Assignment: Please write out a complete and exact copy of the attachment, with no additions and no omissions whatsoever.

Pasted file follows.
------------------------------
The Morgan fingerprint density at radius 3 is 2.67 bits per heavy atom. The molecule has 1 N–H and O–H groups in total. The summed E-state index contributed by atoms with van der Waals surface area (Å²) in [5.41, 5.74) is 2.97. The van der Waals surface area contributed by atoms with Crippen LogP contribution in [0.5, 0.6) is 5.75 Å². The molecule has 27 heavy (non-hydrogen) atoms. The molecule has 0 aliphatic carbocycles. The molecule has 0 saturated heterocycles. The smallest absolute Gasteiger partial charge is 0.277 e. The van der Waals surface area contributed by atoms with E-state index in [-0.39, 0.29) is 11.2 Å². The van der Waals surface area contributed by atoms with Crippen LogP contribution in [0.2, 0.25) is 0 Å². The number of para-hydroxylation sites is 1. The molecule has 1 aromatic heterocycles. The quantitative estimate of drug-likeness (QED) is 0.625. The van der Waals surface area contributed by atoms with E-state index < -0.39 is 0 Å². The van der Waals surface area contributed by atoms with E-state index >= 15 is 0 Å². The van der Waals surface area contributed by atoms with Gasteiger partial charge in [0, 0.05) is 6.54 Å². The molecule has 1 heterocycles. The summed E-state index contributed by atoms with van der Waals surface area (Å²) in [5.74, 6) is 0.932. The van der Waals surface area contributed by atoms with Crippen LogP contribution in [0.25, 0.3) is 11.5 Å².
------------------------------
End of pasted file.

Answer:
The Morgan fingerprint density at radius 3 is 2.67 bits per heavy atom. The molecule has 1 N–H and O–H groups in total. The summed E-state index contributed by atoms with van der Waals surface area (Å²) in [5.41, 5.74) is 2.97. The van der Waals surface area contributed by atoms with Crippen LogP contribution in [0.5, 0.6) is 5.75 Å². The molecule has 27 heavy (non-hydrogen) atoms. The molecule has 0 aliphatic carbocycles. The molecule has 0 saturated heterocycles. The smallest absolute Gasteiger partial charge is 0.277 e. The van der Waals surface area contributed by atoms with E-state index in [-0.39, 0.29) is 11.2 Å². The van der Waals surface area contributed by atoms with Crippen LogP contribution in [0.2, 0.25) is 0 Å². The number of para-hydroxylation sites is 1. The molecule has 1 aromatic heterocycles. The quantitative estimate of drug-likeness (QED) is 0.625. The van der Waals surface area contributed by atoms with E-state index < -0.39 is 0 Å². The van der Waals surface area contributed by atoms with E-state index >= 15 is 0 Å². The van der Waals surface area contributed by atoms with Gasteiger partial charge in [0, 0.05) is 6.54 Å². The molecule has 1 heterocycles. The summed E-state index contributed by atoms with van der Waals surface area (Å²) in [5.74, 6) is 0.932. The van der Waals surface area contributed by atoms with Crippen LogP contribution in [0.25, 0.3) is 11.5 Å².